5 things you should know about HIV pre-exposure prophylaxis
South Africa has just announced that thousands of HIV-negative sex workers will be eligible to receive antiretrovirals (ARV) to help prevent them from becoming infected with HIV. Here are five things you should know about HIV pre-exposure prophylaxis.
An inability to negotiate condom use, stigma as well as sexual and gender-based violence are just some of the reasons why sex workers are at a high risk for HIV. A study conducted among about 2,200 sex workers in Johannesburg, Durban and Cape Town found that about 72 percent of sex workers surveyed were living with HIV. While more than 90 percent of sex workers said they had recently tested for HIV and the majority of those living with the virus knew their status, less than one-third of HIV-positive sex workers were on treatment.
As part of the South African National AIDS Council’s newly unveiled national plan to address HIV among sex workers, Sex all sex workers will be started on HIV treatment as soon as they are diagnosed. Currently, most people living with HIV must wait until their CD4 counts – a measure of the immune system’s strength – fall to 500 before they can start treatment.
At least 3,000 HIV-negative sex workers will be given the ARV Truvada, which combines the ARVs emtricitabine and tenofovir, as pre-exposure prophylaxis (PrEP) to help prevent them from contracting HIV.
Confused? Here are the five things you should know about PrEP.
- What is PrEP?
“PrEP provides an additional prevention option for those who are at high risk for HIV,” explains Dr Saiqa Mullick, director of implementation science at the Wits Reproductive Health and HIV Institute.
“It’s an ARV drug in the form of a tablet and it’s for HIV-negative people. It needs to be taken daily to significantly reduce the chances of getting HIV,” she tells Health-e News. “It works if people are taking it everyday but they don’t need to take PrEP for the rest of their lives – only during the period of their life when they are at a significant risk for HIV”.
It’s important to remember that the ARVs used in Truvada also form part of standard HIV treatment when combined with a third ARV. People who use PrEP will have to regularly test for HIV to ensure that they are switched onto a three-drug regimen should they contract HIV to avoid developing drug resistance.
- What’s the evidence that PrEP works?
According to the South African National AIDS Council, 12 clinical trials have tested the effectiveness of oral tablets for PrEP in Africa, Asia, Europe, South America and the United States. Daily PrEP has been shown to lower a person’s risk of sexually contracting HIV by more than 90 percent
- Is it safe?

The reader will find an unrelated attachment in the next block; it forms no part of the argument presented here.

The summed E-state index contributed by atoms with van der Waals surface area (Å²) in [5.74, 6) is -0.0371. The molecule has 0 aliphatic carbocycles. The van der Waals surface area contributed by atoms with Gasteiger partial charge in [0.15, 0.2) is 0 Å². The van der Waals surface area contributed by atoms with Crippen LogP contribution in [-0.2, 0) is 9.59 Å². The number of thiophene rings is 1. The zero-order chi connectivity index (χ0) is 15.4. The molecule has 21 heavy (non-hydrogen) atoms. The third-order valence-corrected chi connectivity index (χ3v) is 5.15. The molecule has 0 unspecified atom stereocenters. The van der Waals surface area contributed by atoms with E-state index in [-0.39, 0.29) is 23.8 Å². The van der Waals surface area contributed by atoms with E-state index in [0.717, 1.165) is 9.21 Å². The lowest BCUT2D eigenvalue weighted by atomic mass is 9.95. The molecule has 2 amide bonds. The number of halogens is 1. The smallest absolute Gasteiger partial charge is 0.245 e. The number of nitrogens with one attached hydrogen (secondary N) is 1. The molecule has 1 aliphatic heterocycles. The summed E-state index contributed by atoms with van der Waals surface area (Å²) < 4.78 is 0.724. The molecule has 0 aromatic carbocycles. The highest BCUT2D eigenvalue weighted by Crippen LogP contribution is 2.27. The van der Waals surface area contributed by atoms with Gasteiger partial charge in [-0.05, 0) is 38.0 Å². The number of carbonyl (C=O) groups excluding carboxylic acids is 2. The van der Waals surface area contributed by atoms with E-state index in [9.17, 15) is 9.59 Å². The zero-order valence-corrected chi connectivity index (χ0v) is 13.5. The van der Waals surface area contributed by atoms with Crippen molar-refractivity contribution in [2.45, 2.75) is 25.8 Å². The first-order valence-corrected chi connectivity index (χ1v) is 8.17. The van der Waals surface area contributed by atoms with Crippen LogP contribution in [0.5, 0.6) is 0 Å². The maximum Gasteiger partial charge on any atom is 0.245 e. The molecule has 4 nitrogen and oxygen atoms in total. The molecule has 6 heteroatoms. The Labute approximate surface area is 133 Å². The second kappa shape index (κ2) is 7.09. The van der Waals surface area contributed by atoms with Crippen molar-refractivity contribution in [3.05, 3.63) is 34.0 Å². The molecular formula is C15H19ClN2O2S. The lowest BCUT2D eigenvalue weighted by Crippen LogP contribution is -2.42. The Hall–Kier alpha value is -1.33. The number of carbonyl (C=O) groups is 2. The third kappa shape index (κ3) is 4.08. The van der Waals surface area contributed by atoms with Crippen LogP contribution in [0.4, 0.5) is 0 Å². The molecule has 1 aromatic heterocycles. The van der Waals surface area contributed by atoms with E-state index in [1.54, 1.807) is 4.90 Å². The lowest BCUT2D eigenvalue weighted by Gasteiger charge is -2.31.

The efficacy and safety of Truvada as PrEP has been tested in 10 randomised clinical trials, according to the Southern African HIV Clinicians Society.
PrEP can cause initial side effects like nausea in some people, according to the US Centres for Disease Control but side effects are rare.
“There’s a lot of myths that the drug is toxic and that there are side effects,” said Dr Kevin Rebe, specialist medical consultant for the Anova Health Institute. Rebe runs a small programme offering PrEP to men who have sex with men in Cape Town. “Side effects are only present in one in 10 patients.”
Some patients have experienced moderate declines in kidney function associated with higher doses and older age, according to two major studies presented at the recent Conference on Retroviruses and Opportunistic Infection.
According to researchers, the findings indicate that while PrEP is generally safe, clinicians may ask to monitor a patient’s kidney function to catch any problems early.
The Southern African HIV Clinicians Society currently recommends that PrEP only be given to people with normal kidney function.
“PrEP isn’t for everyone but it might be for quite a lot of us,” Rebe said.
- Is it only available for sex workers?
South African drug regulatory body the Medicines Control Council (MCC) approved Truvada for use as PrEP in December. According to Rebe, the MCC’s approval means that anyone is free to ask their doctor if PrEP is right for them.
“In reality, PrEP has been available for years,” said Rebe, stressing that HIV-negative people at high risk of contracting HIV who are interested in PrEP must be tested for HIV and kidney function first. “Any general practitioner (GP) who is savvy really could just write a script for this.”
Medical aid Fedhealth has said it will cover at least six months of PrEP for medical scheme members who are at a high risk of HIV as well those who are in relationships with HIV-positive partners.
To qualify for this benefit, doctors must register members on Fedhealth’s Aid for AIDS PrEP Programme, according to a statement issued by the company.
- How much does it cost?
A monthly course of PrEP ranges from about R200 to R550, according to Rebe. – Health-e News.